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Many of us have had the wretched experience of being in a relationship that, instead of adding happiness to our lives, brought us a lot of abuse, misery, and pain.

It’s that one relationship, which we can never forget, as much for the lessons learned as for the scars on our soul.

Even after years pass by, sometimes on a rainy day and sometimes after listening to an old and familiar song on the radio, we find ourselves dwelling on the hurt.

Our memories are bitter and full of imaginary recriminations; directed as much towards the ex-lover as it is towards our own selves. On good days, we are able to pull ourselves out of this cycle quickly. But on bad days, our mind starts falling into a loop of self-directed incredulity, harshness, and negative talk. As thoughts start to spiral out of control, we begin to question our judgments about people, our self-worth and even our identity. A question that we often find ourselves asking is, how did we let the abuse repeatedly destroy our entire self-worth for months and years.

We struggle to find the closure that we could never get in the real world, in the realm of our thoughts. But this pattern of self-blame and being hard on ourselves can be extremely debilitating for our mental health. In this article, I am going to share eight valuable learnings, that will help you transform the self-blame of being in an abusive relationship into self-empowerment. 

1. Accept that Childhood Trauma Impacts Your Adult Relationships

Childhood upbringing directly affects our mental health and the quality of relationships throughout our lives. Those of us who grew up with abusive parents often end up suffering from trauma, even beyond our young years. The interactions that we had with our parents, who were our primary caregivers and the first significant relationships in our lives, also informed what we learned as ‘normal’ interaction and behavior.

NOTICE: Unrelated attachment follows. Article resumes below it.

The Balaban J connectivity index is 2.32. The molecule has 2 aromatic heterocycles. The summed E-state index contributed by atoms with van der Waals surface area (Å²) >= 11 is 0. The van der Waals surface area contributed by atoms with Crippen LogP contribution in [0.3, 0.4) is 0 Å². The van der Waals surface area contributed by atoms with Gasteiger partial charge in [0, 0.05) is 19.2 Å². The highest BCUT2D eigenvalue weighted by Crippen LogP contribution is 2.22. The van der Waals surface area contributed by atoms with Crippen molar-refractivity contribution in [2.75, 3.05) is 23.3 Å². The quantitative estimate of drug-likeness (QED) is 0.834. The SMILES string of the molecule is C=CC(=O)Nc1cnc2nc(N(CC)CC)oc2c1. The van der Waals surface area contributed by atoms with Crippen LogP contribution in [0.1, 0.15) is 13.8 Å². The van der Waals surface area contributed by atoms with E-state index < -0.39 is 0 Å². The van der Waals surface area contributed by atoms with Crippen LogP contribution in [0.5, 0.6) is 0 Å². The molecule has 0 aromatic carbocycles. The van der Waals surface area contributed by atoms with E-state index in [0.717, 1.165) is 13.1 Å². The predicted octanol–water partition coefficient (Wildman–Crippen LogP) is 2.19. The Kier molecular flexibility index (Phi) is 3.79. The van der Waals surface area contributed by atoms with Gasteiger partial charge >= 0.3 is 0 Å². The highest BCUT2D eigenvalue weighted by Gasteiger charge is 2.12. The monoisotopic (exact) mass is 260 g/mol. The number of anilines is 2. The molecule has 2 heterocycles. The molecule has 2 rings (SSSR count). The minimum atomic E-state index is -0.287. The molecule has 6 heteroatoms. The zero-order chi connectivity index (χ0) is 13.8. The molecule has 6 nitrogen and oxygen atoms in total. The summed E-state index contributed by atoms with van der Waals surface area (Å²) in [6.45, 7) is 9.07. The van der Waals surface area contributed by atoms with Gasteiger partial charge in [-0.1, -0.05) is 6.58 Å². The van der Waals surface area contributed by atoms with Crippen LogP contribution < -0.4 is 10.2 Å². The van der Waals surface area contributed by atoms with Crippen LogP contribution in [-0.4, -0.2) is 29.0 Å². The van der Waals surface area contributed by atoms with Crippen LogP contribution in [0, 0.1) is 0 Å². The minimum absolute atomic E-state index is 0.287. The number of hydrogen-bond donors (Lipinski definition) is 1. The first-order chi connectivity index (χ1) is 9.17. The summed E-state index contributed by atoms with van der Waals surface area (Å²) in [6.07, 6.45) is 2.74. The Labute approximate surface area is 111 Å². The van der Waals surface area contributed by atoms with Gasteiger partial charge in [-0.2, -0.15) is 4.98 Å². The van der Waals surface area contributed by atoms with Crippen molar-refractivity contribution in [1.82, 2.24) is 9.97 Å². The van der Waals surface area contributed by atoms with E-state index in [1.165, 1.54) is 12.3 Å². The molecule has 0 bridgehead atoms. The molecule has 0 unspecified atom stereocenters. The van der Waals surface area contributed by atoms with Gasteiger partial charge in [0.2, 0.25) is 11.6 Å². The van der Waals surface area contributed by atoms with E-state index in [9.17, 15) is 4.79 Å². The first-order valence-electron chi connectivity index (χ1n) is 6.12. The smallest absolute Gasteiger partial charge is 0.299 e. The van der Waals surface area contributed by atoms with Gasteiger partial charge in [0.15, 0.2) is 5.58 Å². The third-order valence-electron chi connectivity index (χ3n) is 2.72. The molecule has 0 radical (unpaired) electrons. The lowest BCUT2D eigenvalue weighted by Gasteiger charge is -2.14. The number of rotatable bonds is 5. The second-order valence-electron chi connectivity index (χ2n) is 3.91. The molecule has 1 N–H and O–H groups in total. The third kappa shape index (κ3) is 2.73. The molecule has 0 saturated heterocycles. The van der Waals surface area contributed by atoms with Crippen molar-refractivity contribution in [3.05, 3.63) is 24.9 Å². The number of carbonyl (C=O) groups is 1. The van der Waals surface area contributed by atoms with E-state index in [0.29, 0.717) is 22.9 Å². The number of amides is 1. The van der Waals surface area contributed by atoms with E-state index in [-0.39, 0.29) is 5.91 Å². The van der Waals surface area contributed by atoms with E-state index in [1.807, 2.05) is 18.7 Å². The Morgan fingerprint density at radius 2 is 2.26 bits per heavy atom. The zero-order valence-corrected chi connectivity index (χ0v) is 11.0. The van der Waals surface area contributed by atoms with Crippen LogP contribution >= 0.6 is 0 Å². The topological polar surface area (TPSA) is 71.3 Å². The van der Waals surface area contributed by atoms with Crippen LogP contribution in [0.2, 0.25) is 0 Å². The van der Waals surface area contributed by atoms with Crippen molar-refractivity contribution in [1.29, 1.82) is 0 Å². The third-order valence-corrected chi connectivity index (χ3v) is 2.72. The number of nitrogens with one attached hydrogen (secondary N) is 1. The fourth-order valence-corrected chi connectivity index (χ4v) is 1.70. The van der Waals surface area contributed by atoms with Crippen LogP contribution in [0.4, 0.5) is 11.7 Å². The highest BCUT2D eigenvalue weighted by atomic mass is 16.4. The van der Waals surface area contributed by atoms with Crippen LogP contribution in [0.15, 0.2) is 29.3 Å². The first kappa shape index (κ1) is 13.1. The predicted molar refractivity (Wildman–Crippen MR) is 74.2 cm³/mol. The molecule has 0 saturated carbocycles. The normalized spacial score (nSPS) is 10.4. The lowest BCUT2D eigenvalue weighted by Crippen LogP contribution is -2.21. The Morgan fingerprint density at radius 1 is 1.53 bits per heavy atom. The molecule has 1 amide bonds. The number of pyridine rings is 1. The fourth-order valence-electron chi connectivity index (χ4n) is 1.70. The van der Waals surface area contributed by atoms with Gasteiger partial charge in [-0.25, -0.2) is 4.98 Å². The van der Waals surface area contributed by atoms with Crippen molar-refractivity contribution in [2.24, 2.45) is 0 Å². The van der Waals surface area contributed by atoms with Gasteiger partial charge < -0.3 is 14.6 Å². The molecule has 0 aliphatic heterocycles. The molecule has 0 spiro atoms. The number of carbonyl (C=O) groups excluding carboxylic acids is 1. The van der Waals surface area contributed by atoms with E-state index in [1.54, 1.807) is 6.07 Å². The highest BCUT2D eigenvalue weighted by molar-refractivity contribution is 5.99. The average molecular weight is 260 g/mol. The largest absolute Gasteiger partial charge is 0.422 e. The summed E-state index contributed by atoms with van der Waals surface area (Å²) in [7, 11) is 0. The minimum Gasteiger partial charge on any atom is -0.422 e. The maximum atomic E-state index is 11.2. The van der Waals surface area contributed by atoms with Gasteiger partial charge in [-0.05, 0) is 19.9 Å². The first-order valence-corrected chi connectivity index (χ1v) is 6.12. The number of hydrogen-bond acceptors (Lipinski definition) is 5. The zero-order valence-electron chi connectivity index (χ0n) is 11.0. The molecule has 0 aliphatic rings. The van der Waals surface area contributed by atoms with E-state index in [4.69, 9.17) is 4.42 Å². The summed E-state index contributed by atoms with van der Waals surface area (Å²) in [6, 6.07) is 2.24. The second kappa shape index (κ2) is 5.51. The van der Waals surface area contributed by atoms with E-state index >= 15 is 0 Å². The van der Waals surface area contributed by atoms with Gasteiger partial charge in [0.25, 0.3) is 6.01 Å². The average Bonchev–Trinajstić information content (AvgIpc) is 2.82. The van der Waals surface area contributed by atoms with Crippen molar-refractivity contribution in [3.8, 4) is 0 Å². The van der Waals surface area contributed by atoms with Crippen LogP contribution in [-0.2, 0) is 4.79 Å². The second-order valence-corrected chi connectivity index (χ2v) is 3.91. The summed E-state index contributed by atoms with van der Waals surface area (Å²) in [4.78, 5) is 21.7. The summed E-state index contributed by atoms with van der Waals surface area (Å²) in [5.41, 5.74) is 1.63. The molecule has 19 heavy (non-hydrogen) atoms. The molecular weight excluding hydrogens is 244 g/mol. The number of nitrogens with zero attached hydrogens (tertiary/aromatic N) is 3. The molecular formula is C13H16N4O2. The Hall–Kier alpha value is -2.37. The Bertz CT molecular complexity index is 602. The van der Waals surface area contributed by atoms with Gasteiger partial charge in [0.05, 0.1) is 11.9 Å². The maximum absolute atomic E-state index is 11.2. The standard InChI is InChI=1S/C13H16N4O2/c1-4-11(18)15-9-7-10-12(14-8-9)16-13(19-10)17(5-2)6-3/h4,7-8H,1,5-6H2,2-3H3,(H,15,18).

2. Recognize that Your Perception of ‘Normal’ May Not Be Healthy Patterns of Behaviour 

If you were brought up in a chaotic environment, filled with physical and/or verbal abuse, you started accepting abusive treatment as something that is ‘normal’. Because you hadn’t seen any better, you didn’t know any better way to live. You were not used to being treated with respect and kindness. This made you more vulnerable to toxic people and relationships,  because you didn’t have the proper tools to identify behavioral red flags. 

For instance, if you only saw older male figures being authoritarian and demanding during your childhood, being overly-submissive and dismissive of your partner’s aggression may come naturally to you.

3. Having Been in an Abusive Relationship Doesn’t Make You Any Less Worthy of Love, Kindness and Respect  

Every person deserves to be treated with love, kindness and respected by the very virtue of their humanity, and you are no less. Just because you have been in an abusive relationship, that doesn’t make you any less worthy of the good things that life, and people have to offer. So keep that chin up, and always believe that positive times are just around the corner. Light must always follow darkness, and balance and equilibrium are the laws of nature. So, therefore your personal season of despair will also transform into a cheery spring, full of hope and new life. Give yourself the time and love you need to heal.

4. It is a Great Idea to Seek Help for Your Mental Health